The spellbinding stone circle - the Ring of Brodgar - is arguably the most iconic symbol of Orkney's prehistoric past. It is a site of ritual and ceremony, and hauntingly beautiful.
If you're visiting this site during the COVID-19 pandemic, please continue to follow physical distancing and government guidance to help keep everyone safe. Avoid touching surfaces and if a site is likely to be busy and you think that it may be difficult to maintain physical distancing, please consider visiting another nearby location or visiting at another time instead.
The Ring of Brodgar is an archaeological treasure and without doubt one of the islands' most visited attractions. It can be found in a magical landscape that is the Heart of Neolithic Orkney UNESCO World Heritage Site and is one of the most photographed attractions in Orkney - particularly at sunset. The ring was built around 2500-2000BC and covering an area of almost 8,500 square metres it is the third largest stone circle in the British Isles - just pipped by Avebury and Stanton Drew.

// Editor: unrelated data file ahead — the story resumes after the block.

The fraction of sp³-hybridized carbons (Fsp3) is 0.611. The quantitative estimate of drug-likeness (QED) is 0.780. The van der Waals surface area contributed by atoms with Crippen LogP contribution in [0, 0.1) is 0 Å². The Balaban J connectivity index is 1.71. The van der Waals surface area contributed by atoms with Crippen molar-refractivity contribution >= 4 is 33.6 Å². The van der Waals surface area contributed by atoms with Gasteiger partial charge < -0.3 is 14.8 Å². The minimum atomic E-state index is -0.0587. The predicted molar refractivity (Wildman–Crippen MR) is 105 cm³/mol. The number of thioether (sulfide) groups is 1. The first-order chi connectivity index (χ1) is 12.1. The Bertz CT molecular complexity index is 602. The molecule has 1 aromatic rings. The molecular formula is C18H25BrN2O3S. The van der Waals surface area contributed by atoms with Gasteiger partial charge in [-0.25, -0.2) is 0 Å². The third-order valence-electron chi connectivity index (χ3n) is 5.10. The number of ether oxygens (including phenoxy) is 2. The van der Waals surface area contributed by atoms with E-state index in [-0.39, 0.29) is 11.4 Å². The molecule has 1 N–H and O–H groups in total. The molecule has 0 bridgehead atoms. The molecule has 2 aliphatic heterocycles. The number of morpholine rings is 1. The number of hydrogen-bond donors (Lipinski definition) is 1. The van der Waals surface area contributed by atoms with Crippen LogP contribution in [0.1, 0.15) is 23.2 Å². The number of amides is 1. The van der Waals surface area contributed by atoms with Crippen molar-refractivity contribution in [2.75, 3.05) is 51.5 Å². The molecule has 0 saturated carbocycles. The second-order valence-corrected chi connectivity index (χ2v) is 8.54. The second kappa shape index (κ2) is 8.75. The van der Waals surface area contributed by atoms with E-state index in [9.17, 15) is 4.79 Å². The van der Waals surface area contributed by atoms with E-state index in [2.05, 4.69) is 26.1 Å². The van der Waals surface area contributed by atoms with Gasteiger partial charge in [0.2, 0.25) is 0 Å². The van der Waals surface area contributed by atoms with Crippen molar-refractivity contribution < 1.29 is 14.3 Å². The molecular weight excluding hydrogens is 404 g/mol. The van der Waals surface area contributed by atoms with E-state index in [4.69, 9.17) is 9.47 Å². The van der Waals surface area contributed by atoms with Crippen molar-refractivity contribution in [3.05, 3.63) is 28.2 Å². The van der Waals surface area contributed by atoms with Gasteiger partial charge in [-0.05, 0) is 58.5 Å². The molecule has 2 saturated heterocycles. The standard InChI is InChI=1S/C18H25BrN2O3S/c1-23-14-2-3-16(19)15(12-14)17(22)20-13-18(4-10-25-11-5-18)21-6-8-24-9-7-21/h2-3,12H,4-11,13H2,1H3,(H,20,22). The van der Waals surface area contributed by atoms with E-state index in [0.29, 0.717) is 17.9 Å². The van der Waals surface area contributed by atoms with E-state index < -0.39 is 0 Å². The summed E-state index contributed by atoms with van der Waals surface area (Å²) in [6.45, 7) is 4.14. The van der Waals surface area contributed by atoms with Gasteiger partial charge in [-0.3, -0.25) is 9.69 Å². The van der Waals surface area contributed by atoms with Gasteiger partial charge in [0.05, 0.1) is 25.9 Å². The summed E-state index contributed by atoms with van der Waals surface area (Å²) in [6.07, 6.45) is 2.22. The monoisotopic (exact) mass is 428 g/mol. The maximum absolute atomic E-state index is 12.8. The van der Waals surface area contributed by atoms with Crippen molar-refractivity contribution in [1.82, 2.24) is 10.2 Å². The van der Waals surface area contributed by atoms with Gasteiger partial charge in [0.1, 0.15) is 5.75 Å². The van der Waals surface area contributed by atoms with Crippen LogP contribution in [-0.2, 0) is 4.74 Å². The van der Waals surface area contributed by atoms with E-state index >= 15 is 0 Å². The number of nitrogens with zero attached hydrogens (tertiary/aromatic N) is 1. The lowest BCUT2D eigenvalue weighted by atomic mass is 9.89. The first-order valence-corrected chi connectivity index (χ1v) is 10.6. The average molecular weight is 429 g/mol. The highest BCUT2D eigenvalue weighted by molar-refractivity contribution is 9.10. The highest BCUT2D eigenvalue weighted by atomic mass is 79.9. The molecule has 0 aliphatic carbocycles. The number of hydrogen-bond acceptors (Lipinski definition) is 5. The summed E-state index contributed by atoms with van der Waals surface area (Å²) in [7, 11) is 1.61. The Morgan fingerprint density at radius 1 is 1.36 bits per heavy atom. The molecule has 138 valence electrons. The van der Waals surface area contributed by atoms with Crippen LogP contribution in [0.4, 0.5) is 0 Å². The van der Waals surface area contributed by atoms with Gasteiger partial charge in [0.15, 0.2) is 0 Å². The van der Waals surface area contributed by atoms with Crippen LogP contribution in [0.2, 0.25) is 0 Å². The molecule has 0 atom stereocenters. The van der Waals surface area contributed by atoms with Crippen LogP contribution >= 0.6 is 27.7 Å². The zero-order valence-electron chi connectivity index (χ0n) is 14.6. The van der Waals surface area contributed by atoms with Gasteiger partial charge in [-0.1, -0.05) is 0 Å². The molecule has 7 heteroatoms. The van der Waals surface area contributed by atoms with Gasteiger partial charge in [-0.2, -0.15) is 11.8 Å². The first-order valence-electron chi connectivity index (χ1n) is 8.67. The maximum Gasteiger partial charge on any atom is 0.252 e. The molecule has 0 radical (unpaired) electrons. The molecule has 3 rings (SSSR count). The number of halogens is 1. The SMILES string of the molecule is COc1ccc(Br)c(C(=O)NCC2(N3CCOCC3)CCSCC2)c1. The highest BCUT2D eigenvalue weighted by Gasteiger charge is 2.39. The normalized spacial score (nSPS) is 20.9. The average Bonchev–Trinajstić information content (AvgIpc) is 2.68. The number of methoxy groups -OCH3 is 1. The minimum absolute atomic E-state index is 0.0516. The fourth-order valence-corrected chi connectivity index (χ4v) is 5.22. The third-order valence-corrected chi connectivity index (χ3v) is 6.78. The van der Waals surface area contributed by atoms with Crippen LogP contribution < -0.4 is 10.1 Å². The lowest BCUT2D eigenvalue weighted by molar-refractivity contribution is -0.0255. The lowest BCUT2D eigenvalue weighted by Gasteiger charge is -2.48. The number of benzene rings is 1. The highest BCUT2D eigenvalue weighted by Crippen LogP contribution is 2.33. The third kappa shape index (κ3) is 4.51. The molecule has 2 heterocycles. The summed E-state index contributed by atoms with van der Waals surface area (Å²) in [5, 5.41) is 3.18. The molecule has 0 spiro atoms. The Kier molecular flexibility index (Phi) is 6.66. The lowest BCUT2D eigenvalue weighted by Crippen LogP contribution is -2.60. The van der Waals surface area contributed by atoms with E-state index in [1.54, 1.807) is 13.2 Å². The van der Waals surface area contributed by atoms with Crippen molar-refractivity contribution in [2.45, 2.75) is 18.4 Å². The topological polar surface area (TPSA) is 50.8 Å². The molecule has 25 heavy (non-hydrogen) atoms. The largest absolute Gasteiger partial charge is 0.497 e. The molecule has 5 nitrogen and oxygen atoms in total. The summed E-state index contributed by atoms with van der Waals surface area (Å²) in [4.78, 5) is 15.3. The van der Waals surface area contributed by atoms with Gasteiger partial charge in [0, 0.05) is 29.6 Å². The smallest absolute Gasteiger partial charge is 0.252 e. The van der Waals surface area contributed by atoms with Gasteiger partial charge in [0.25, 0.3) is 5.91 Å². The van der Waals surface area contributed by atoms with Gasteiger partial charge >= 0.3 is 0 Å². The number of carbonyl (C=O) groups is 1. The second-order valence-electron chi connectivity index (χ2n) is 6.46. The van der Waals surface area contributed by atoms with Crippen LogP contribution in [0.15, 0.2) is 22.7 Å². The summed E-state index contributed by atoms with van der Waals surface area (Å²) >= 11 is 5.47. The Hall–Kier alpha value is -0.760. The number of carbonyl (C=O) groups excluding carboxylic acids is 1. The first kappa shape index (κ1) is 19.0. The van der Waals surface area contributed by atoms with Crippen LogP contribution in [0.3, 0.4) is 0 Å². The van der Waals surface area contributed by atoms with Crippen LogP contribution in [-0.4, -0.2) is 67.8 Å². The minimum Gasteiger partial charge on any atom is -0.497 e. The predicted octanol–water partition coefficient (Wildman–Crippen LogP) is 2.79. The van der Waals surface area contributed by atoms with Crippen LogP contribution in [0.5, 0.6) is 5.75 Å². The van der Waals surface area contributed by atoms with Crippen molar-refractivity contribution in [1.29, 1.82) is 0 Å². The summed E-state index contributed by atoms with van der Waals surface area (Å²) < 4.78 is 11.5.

Sitting within a natural amphitheatre of hills and surrounded by a ditch, 27 of the original 60 stones survive today. According to legend, it was a religious shrine and possibly a place of ritual, while others believe the ring was built for the astronomical observation of the equinox and solstice. The truth is, we don't know for sure which only adds to the mystique.
Nearby, the solitary Comet Stone keeps a watchful eye, while just one mile from the site the Standing Stones of Stenness cast their spell. Four giant megaliths, at a towering six metres, date back to 3100BC making it one of the oldest stones circles in Britain. Close by, the Barnhouse settlement reveals an excavated group of house dwellings dating from 3300-2600BC.